As part of the spring maintenance of the Seabreeze carousel organ,
I adapted a leaf from Ross Davis's book and hooked up the nickel trip
hole in the tracker bar to a couple of LED displays (using the hour
division from two digital clocks), so that the public can now see,
by looking at the tune lists on the two rolls being played each day,
exactly what tune on what roll is currently playing. Fortunately no
roll has more than 12 tunes on it, since the clock hour section goes
only from 1 to 12.
Ross used to have an easel with 10 light bulbs set up at the Griffith
Park M-G-R with the light bulbs sequenced by the nickel trip hole in
his rolls. On the easel he'd place a large tune card for the rolls
playing, titles lined up with light bulbs, the lit one indicating the
playing tune. I'm told that apparatus is still up in the attic of the
Griffith Park M-G-R.
The LED system is much more compact, safe, and energy efficient. The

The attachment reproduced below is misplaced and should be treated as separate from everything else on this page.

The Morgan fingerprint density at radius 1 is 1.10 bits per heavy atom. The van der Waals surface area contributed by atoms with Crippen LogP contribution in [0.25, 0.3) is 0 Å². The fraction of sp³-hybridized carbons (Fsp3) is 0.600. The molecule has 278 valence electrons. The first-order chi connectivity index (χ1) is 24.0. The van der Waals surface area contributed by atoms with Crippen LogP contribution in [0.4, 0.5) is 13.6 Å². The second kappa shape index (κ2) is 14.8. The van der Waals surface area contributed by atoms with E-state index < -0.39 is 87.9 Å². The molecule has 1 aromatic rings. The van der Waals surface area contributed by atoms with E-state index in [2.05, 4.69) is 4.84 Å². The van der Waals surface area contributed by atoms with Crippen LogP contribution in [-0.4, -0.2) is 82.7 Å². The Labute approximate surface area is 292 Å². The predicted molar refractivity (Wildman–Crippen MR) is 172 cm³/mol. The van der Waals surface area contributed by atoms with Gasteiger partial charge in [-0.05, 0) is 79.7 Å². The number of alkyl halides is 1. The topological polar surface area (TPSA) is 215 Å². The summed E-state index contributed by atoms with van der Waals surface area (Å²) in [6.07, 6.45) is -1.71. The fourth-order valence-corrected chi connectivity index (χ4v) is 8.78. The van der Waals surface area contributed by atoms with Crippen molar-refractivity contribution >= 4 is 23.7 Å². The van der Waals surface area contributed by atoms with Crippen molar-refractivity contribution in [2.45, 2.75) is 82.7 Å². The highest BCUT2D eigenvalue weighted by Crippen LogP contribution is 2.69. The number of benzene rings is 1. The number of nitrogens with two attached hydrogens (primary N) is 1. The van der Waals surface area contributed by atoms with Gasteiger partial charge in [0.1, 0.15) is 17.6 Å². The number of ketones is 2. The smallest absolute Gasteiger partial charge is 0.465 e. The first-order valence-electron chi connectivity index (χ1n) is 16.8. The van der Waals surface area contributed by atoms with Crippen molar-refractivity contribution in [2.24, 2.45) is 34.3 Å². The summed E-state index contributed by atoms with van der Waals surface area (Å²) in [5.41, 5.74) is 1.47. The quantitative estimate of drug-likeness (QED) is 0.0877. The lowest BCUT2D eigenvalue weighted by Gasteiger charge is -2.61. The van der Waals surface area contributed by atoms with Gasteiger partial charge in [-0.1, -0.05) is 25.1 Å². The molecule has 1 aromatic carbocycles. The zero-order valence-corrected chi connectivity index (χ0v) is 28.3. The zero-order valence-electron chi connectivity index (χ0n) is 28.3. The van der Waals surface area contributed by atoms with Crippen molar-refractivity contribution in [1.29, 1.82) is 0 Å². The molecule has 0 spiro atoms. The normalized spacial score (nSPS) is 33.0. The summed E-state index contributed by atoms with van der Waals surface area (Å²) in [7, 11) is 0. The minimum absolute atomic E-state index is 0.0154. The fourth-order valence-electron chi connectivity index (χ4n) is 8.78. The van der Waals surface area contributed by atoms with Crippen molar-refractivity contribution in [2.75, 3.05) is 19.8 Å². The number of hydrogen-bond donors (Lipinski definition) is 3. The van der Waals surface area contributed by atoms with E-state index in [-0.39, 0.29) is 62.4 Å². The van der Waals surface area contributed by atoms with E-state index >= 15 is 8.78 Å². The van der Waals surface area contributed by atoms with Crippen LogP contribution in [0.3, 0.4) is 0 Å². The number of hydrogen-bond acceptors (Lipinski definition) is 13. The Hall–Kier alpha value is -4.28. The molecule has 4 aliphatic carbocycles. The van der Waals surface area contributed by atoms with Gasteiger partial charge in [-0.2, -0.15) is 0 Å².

nickel-trip unit block triggers a tiny internal microswitch to control
the LED's numeral advance and a larger DPDT microswitch operated by the
slide valve that sends the vacuum supply to one side or the other of
the transfer chest controls which of the two LED displays (each mounted
under its respective roll box label) is lit.
Maybe my description is confusing, but the thing works, and people who
are interested can know the name of each tune they are hearing at the
Seabreeze merry-go-round. We have a complete set of over 130 Wurlitzer
165 rolls, and unfortunately as time goes on fewer and fewer people
recognize fewer and fewer of the tunes.